As the Oklahoma Legislature prepares to adjourn sine die by 5:00pm, there is still unfinished business to vote on. The House will take up the $6.8B FY2018 budget, as well as the $257M cigarette
According to Article 5, Section 33 of the Oklahoma Constitution, passing measures that raise revenue is clearly unconstitutional, per passage of State Question 640 by Oklahoma voters in 1992. Legislative leadership thinks they can get around that ban by calling the cigarette tax (and other measures) a fee instead. That is simply wrong, and the Oklahoma Supreme Court will likely get a chance to weigh in on the matter.
Whether it's a tax or a fee, it has the same effect on whomever pays it: more money is taken from their wallet by the government. Whether it's a tax or a fee, it has the same effect on state government: more money is taken from citizens and placed in state coffers.
The State Senate will be taking up HB2433, which raises $123M by charging a 1.5% sales tax on the sale of vehicles. This measure passed the House 52-47 on Wednesday.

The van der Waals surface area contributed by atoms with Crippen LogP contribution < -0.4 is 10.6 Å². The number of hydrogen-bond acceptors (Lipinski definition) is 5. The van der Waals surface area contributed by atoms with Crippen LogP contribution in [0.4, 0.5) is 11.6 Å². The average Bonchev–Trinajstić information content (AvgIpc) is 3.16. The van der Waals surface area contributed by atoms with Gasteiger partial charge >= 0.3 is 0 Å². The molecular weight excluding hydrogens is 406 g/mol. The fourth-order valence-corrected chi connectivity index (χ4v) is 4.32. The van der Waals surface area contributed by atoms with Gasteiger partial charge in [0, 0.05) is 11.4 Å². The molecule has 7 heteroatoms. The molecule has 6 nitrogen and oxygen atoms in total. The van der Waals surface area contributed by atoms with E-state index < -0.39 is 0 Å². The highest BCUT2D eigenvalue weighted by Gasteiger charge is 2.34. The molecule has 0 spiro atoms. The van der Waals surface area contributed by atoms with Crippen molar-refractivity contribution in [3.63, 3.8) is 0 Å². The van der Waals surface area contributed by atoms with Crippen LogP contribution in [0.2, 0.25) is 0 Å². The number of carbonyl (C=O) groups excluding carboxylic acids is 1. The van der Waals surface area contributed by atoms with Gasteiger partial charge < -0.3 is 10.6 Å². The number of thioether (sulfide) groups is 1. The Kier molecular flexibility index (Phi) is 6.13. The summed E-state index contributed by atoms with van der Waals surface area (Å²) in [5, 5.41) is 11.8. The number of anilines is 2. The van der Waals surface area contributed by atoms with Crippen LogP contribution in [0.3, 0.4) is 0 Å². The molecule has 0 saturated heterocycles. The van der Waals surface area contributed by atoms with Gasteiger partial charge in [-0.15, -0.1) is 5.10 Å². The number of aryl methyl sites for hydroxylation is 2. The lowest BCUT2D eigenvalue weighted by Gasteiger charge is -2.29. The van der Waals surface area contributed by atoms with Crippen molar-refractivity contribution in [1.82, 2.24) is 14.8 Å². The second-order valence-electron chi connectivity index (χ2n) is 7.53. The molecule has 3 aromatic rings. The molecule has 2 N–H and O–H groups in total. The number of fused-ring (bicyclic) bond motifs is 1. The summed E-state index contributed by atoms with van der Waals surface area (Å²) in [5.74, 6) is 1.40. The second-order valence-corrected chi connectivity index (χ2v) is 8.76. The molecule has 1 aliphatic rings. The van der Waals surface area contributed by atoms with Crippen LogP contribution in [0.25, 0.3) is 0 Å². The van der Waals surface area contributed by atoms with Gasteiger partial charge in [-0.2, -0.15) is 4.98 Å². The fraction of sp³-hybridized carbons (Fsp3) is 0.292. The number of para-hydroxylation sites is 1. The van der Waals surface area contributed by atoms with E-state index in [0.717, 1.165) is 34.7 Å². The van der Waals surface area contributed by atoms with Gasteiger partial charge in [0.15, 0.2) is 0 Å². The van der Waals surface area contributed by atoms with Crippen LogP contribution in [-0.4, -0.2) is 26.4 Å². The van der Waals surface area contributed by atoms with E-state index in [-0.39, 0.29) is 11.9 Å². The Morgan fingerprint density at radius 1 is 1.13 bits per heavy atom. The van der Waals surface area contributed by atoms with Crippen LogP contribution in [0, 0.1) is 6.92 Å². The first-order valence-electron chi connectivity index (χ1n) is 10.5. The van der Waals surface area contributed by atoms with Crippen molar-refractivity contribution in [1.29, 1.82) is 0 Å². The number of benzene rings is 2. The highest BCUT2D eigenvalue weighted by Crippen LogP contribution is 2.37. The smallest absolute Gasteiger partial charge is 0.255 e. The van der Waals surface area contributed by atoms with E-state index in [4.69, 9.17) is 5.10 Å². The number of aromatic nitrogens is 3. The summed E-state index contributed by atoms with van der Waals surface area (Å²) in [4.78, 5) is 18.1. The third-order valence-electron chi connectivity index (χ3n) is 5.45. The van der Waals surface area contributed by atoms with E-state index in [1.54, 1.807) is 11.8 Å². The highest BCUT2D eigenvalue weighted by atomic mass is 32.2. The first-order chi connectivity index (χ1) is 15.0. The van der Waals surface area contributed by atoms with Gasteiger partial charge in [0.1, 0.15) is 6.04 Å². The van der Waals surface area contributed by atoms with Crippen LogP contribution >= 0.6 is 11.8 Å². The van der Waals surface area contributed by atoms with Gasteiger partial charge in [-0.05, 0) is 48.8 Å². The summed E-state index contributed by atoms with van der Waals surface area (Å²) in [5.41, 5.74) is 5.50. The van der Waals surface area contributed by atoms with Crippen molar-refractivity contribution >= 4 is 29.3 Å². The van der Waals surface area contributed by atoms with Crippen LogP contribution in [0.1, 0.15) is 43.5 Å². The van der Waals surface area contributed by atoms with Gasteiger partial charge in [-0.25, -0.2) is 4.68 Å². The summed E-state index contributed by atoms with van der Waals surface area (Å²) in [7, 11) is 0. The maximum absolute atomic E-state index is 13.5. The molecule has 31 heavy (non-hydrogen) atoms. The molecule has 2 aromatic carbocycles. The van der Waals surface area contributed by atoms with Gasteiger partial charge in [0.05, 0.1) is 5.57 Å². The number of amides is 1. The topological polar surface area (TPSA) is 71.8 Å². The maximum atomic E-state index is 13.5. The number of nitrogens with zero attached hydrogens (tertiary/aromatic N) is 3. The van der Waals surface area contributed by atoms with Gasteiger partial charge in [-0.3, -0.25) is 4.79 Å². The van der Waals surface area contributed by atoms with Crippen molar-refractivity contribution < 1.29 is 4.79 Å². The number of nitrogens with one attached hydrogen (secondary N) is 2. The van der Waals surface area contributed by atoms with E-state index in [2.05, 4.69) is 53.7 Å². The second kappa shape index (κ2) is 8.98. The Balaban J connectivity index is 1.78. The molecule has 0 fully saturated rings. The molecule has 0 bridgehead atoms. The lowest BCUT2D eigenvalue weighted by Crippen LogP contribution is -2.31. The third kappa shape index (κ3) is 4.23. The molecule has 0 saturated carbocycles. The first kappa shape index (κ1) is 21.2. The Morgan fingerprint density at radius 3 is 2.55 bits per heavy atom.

Oklahoma voters clearly spoke in 1992 that they don't want new revenue, be it taxes or fees, passed in the final week of the legislative session, or passed with less than 3/4ths of the Legislature voting in favor. Further, Oklahoma voters clearly spoke just six months ago by shooting down a $615M tax increase that would have been dedicated to education, which most voters consider to be the top state funding priority.
The Oklahoma Legislature should honor and uphold the letter and spirit of the people's will, and not increase taxes, or fees (as the late Labor Commissioner Mark Costello said, "A fee is nothing more than a tax by another name").